The May 2008 issue of Cultural Anthropology is a special issue edited by Ann Laura Stoler focused on “imperial debris.” “This is not a turn to ruins as memorialized and large-scale monumental ‘leftovers’ or relics,” Stoler writes in her introductory essay, “but rather to what people are ‘left with’: to what remains, to the aftershocks of empire, to the material and social afterlife of structures, sensibilities, and things. Such effects reside in the corroded hollows of landscapes, in the gutted infrastructures of segregated cityscapes and in the microecologies of matter and mind.”
In expanding conceptions of ruins and eschewing any romanticization of them or their empires, Stoler hopes to interlink postcolonial studies with analyses and concerns about urban decay, environmental degradation, industrial pollution, and “racialized unemployment.” She also hopes to highlight how some people and places are more susceptible to ruin than others. “Modernity and capitalism can account for the left aside, but not where people are left, what they are left with, and what means they have to deal with what remains,” writes Stoler.
Other essays in this special issue are Nancy Hunt's "An Acoustic Register, Tenacious Images, and Congolese Scenes of Rape and Repetition", Valentine E. Daniel's "The Coolie", John Collins's ""But What if I Should Need to Defecate in Your Neighborhood, Madame?": Empire, Redemption, and the "Tradition of the Oppressed" in a Brazilian World Heritage Site", Karolina Szmagalska-Follis's "Repossession: Notes on Restoration and Redemption in Ukraine's Western Borderland", and Joseph Masco's ""Survival is Your Business": Engineering Ruins and Affect in Nuclear America".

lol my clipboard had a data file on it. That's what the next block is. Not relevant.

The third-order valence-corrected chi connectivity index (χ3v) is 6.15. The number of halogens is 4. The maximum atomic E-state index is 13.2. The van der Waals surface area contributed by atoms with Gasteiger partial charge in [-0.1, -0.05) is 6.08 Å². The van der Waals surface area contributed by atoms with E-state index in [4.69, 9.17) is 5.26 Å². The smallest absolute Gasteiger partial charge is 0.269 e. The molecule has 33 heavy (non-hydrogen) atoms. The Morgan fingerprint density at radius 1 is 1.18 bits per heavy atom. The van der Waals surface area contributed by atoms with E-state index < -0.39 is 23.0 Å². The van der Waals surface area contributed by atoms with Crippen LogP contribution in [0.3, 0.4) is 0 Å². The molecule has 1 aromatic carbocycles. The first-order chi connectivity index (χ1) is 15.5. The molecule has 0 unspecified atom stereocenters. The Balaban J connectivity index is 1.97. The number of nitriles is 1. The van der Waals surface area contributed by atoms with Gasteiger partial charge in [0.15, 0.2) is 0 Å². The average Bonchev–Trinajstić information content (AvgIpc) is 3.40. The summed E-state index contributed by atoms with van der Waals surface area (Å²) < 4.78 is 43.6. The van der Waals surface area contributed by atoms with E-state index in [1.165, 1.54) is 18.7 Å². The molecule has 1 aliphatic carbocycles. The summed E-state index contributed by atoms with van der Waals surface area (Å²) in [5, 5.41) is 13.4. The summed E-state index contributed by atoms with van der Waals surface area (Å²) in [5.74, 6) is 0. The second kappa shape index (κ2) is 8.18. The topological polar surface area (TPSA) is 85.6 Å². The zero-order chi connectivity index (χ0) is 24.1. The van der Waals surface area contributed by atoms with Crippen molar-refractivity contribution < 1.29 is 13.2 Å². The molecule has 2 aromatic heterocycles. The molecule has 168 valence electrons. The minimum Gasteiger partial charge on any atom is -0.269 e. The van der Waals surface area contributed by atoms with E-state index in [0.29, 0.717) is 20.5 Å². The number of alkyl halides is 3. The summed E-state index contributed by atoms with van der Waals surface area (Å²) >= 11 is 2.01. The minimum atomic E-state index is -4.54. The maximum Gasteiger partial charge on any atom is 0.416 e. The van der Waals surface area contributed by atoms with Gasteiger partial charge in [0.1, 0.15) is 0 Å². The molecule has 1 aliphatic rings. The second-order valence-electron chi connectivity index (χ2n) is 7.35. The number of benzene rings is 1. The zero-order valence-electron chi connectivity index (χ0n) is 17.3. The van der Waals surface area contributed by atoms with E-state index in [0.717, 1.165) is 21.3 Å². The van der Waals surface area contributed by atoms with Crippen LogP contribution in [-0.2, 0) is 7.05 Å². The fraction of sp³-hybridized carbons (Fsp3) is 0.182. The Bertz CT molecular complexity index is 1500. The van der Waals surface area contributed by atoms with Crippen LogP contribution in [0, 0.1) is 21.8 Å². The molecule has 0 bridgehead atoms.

Essays in previous issues of Cultural Anthropology have analyzed postcolonialism from numerous angles. See, for example, Danny Hoffman’s essay “The City as Barracks: Freetown, Monrovia, and the Organization of Violence in Postcolonial African Cities” (2007), Liam Buckley’s “Objects of Love and Decay: Colonial Photographs in a Postcolonial Archive” (2005), and Ana Maria Alonso’s “Conforming Disconformity: “Mestizaje,” Hybridity, and the Aesthetics of Mexican Nationalism” (2004).
Cultural Anthropology has also published essays that theorize how the past operates in and shapes the present, and future possibilities. See, for example, Rosalind Shaw’s “Displacing Violence: Making Pentecostal Memory in Postwar Sierra Leone” (2007), Carole McGranahan’s “Truth, Fear, and Lies: Exile Politics and Arrested Histories of the Tibetan Resistance” (2005), and Casey Blake’s “The Usable Past, the Contemporary Past, and the Civic Past: Memory in Contemporary America” (1999).
About the Author
Ann Laura Stoler is the Willy Brandt Distinguished University Professor of Anthropology and Historical Studies at the New School for Social Research.